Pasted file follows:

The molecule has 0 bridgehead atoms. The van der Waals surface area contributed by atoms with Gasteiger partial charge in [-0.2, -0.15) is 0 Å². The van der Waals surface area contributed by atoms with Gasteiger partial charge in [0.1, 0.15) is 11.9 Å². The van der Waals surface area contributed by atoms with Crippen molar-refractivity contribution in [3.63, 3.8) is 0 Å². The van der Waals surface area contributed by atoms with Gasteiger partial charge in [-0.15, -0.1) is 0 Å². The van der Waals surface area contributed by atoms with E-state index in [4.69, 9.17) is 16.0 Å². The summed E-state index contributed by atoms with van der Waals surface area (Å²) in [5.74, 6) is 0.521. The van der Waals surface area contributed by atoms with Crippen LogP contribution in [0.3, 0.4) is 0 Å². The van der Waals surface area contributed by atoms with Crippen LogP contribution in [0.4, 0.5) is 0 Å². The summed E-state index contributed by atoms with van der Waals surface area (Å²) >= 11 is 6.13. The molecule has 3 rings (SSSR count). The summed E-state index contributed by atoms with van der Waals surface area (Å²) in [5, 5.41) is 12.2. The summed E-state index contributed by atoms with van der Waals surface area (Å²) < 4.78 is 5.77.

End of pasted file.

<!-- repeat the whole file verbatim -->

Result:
The molecule has 0 bridgehead atoms. The van der Waals surface area contributed by atoms with Gasteiger partial charge in [-0.2, -0.15) is 0 Å². The van der Waals surface area contributed by atoms with Gasteiger partial charge in [0.1, 0.15) is 11.9 Å². The van der Waals surface area contributed by atoms with Crippen molar-refractivity contribution in [3.63, 3.8) is 0 Å². The van der Waals surface area contributed by atoms with Gasteiger partial charge in [-0.15, -0.1) is 0 Å². The van der Waals surface area contributed by atoms with E-state index in [4.69, 9.17) is 16.0 Å². The summed E-state index contributed by atoms with van der Waals surface area (Å²) in [5.74, 6) is 0.521. The van der Waals surface area contributed by atoms with Crippen LogP contribution in [0.3, 0.4) is 0 Å². The van der Waals surface area contributed by atoms with Crippen LogP contribution in [0.4, 0.5) is 0 Å². The summed E-state index contributed by atoms with van der Waals surface area (Å²) >= 11 is 6.13. The molecule has 3 rings (SSSR count). The summed E-state index contributed by atoms with van der Waals surface area (Å²) in [5, 5.41) is 12.2. The summed E-state index contributed by atoms with van der Waals surface area (Å²) < 4.78 is 5.77.